Longform’s Picks of the Week
The best stories from around the world.
Every weekend, Longform highlights its favorite international articles of the week. For daily picks of new and classic nonfiction, check out Longform or follow @longform on Twitter. Have an iPad? Download Longform’s new app and read all of the latest in-depth stories from dozens of magazines, including Foreign Policy.
“Meet the Vasectomists” by Malcom Nicholson, Hopes & Fears
The organizers of World Vasectomy Day want to educate the world about the values of voluntary male sterilization, one incision at a time.
I spoke to Jonathan Stack, co-founder of World Vasectomy Day, while he was in Bali making preparations for World Vasectomy Day 2015, part of a larger tour of south Asia that includes Bangladesh and India which he referred to as “a global scrotal adventure.” In New York, there was a World Vasectomy Day event that took place at a bar where vasectomies from Florida were live-streamed.
“The Samoan Pipeline” by Mike Sager, California Sunday Magazine
How does a tiny island, 5,000 miles from the U.S. mainland, produce so many professional football players?
As the sun sets over their practice field, a patchwork of dirt and forlorn grass strewn with rocks and coral, the Warriors of Tafuna High School sit cross-legged in tidy rows. It is Friday evening in Samoa. The third game of the season is scheduled for 10 tomorrow morning. The boys are sweaty and bloodied, their helmets placed on the ground uniformly before them like battered war drums. Forty sets of eyes shine attentively. Some wear maroon-and-white jerseys, the school’s colors. Others wear blue-and-white jerseys. Much of the equipment has been donated by local boosters and former NFL players and coaches. A number wear white Nike cleats given out for free this past summer at the annual football and volleyball clinic put on by former Pittsburgh Steelers great Troy Polamalu, an ethnic Samoan with strong ties to the island, who was raised in Southern California.
“Medical Mountaineers” by Rebecca Solnit, The New Yorker
Delivering basic care to the remote Himalayas.
The abbot welcomed the Nomads Clinic into the temple, and locals asked the doctor and the nurses to treat wounds, address pains, listen to stories. The first evening, a horseman brought in a comrade, who was too sick to walk. “He was such a beautiful man, and he was almost dead when I first saw him,” the doctor, who diagnosed a severe kidney infection and treated him with antibiotics, said. The man, who was in his early forties, had a drawn, sun-darkened face, a faint mustache, the high cheekbones of most of the Nepalis in the region, and a thick coil of crimson strands of wool around his braided black hair. He wore camo-patterned tennis shoes. The next day, he was back on his feet, lingering outside the monastery to make contact with the doctor and the nurses coming from meditation inside.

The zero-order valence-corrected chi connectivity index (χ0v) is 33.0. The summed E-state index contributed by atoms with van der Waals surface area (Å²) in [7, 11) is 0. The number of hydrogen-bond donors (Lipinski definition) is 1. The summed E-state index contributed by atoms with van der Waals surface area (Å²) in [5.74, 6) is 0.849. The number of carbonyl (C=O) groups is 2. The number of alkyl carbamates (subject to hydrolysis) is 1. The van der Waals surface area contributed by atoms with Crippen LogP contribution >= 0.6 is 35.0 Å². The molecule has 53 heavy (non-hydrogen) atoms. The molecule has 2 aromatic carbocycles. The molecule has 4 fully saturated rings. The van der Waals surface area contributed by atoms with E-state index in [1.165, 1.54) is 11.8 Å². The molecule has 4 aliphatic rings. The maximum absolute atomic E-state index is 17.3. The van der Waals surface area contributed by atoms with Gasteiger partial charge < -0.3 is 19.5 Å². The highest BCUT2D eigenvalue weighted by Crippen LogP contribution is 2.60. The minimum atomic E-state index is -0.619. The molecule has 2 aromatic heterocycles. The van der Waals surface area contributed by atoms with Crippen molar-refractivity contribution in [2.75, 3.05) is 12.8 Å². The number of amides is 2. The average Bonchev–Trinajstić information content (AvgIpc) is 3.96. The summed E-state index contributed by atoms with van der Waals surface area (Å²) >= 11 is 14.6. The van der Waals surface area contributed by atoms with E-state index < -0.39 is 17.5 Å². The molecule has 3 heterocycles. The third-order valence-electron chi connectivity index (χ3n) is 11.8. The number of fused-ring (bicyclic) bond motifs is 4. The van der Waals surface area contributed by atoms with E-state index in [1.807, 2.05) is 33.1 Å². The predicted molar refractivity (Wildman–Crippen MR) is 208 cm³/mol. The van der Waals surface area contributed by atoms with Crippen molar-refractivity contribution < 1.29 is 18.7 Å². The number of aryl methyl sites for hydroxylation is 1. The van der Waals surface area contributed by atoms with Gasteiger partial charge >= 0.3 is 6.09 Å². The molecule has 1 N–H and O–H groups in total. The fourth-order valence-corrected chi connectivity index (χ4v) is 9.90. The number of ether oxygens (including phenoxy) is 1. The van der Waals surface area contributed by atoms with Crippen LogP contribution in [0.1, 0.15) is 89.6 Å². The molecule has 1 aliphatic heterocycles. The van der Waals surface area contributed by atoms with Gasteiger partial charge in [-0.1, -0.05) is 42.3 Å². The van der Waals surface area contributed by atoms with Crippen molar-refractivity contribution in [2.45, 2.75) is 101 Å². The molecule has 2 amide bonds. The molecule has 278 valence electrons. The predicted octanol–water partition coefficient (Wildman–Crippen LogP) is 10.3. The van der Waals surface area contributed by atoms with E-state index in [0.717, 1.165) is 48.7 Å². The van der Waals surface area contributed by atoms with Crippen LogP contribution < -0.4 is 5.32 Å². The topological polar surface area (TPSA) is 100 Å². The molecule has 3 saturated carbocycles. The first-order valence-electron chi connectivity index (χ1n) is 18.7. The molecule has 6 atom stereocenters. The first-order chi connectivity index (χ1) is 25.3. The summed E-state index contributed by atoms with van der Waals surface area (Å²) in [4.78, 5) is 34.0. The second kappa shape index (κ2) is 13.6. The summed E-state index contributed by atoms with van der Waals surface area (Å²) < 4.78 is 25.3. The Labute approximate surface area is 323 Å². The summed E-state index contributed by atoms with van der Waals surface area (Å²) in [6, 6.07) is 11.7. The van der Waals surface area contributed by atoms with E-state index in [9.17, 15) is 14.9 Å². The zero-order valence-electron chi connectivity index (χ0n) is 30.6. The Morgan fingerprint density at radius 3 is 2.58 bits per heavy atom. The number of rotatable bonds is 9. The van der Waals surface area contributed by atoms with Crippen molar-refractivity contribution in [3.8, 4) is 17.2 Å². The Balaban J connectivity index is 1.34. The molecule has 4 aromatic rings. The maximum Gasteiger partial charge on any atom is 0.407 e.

“In Danger” by Anna Krien, The Monthly
The strange life and tragic death of a gorilla named Julia.
They drove to a parking lot in Diest where journalist Jan Bonjer (Ineke’s real husband) and his photographer were waiting. Months of stealth and investigation had finally paid off. Sitting on Ineke’s lap, the baby gorilla was gazing out the window, its leathery hands curled and settled like fallen leaves. For a little while, the gorilla pinched and nipped at Ineke, but by the time they drove over the border into the Netherlands later that day, she had snuggled in tight, and fallen asleep. She was named Julia.
“Hagel: The White House Tried to ‘Destroy’ Me” by Dan De Luce, Foreign Policy
In an exclusive interview, Chuck Hagel said the Obama administration micromanaged the Pentagon, stabbed him in the back on the way out — and still has no strategy for fixing Syria.
Even before he started the job, Hagel had been crippled by a bruising and unusually partisan Senate confirmation hearing in which many of his former Republican colleagues denounced him as unfit for office, painting him as hostile to Israel and weak on Iran.
A few Republicans had warned him in advance that they would have to “rough him up” at the hearing because of their dissatisfaction with the president, Hagel said. And conservative websites had painted him as “anti-Semitic” before the hearing began.
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